St Francis is a Roman Catholic parish in the diocese of Aberdeen. The present church was built as result of the burgeoning North Sea oil and gas industry bringing more and more people to our city in the 1970's, leading to the expansion westwards of the city of Aberdeen. What is now the church hall was built first (parish founded in 1958), then in the early 1980's the church itself was built, in a mediterranean architectural style (parish enlarged in 1982). The foundation stone was blessed by Pope John Paul II during his visit to Scotland in 1982.
Beginnings - a Parishioner remembers this fascinating story...
'Whilst the present permanent church may well have been encouraged by the oil boom which was under way by the 1970s and 1980s, when I arrived in the parish in 1963 the building was at least four or five years old.
I remember Canon Malaney telling me how he had the job of finding a site for the parish to build its first church, and a site was earmarked on St Johns Terrace where there was a vacant site just past the bottom of Springfield Road, but he was not happy with that because of the lack of parking space. One evening he was taking a walk down Deeside Drive, where some houses were being built at the time, and gazing at the large empty spaces to the west, when a stranger came up and started to chat about the houses to be built there, and asked if Fr M was interested in getting a house. Fr M said he was really wondering if there was a space fit to build a church. They talked about it for a little and both agreed that the space on the side of the Drive would be about right. Fr M was then surprised to hear the stranger say “Well if that is what you need, you shall have it.” It turned out that he was Mr Bisset the builder and he owned most of the vacant land in the area, which he was about to sell to Betts. Apparently he transferred the site to the church in a good deal, which included the St John's Terrace site being handed over to his firm, but the whole thing was very favourable to the Church. Father Malaney was very matter of fact about it but everyone else thought it was a small miracle! The St Johns Terrace site is now occupied by a large detached house.'
The Parish Pastoral Council
The Parish Pastoral Council consists of a representative group of parishioners, who come together once a quarter to advise and make suggestions to the parish priest regarding matters affecting the Parish. If you have suggestions regarding parish matters you should contact the parish clergy or any member of the Parish Pastoral Council. A list of members is on display in the porch at the back of the church.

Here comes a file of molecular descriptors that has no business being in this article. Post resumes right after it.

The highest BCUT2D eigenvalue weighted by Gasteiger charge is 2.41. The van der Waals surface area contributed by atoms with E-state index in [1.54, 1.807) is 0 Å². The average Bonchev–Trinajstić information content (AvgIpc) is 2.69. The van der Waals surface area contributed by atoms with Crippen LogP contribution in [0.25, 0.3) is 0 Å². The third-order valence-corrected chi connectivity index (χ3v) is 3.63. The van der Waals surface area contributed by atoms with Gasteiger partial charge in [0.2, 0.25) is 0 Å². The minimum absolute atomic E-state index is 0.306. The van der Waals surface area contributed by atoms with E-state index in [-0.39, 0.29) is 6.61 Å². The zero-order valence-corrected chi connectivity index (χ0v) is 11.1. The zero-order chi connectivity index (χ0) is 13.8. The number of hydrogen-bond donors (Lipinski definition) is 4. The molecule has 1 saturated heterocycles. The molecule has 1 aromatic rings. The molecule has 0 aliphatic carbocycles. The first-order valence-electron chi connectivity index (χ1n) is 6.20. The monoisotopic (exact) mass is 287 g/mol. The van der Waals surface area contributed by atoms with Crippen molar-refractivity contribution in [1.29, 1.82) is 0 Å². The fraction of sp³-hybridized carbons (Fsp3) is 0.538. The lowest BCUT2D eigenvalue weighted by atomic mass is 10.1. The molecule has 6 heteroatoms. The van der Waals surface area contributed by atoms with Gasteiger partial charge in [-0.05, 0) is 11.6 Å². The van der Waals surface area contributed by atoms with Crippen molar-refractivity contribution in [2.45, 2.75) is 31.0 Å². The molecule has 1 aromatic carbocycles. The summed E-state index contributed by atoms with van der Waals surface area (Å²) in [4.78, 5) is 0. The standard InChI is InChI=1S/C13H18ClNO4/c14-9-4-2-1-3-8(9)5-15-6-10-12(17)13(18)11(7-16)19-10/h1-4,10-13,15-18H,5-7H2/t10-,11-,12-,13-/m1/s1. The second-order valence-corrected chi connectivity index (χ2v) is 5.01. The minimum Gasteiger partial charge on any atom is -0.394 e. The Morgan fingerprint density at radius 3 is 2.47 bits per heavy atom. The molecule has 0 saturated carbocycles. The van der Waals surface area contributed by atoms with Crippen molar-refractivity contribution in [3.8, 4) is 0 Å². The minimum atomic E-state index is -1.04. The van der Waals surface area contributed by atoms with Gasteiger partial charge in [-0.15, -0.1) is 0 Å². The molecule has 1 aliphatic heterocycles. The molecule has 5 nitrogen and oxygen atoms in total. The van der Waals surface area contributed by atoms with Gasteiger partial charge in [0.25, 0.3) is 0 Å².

The most important source of income to the parish is the regular contributions made by parishioners. Some people put their contribution into the basket at Mass on a Sunday while others choose to contribute through their bank by standing order. People contribute weekly, monthly and in some cases annually. A significant secondary source of income is from the Inland Revenue. Those members of the parish who are UK tax payers can increase the value of their contribution, at no additional cost to themselves by a simple but very effective method called 'Gift aid'.
The Diocese of Aberdeen, geographically the largest Diocese in Europe, extends from the Esk River in the South (just North of Montrose) to the Orkney and Shetland Islands in the north. It consists of many parishes, some of which have a parish church as well as one or more Mass centres served by the parish priest. Many of these congregations are small and scattered and do not generate enough income to survive. Therefore it is important to be aware that your weekly donation not only supports St. Francis parish but also these smaller parishes as well as diocesan administration costs.
Charity collections are regularly made for local and national charities throughout the year. This is done through a second collection at mass or a one off special fundraising event. There is always a box on the table at the back of the church for donations to The St. Vincent De Paul Society, which helps local people, who are homeless or struggling.
Holy Communion is taken to the housebound, either by the clergy of the parish or by an Extra-ordinary Eucharist Minister. Please ensure that the parish priest is informed if you wish us to visit a sick person or if you or someone you know is going into hospital.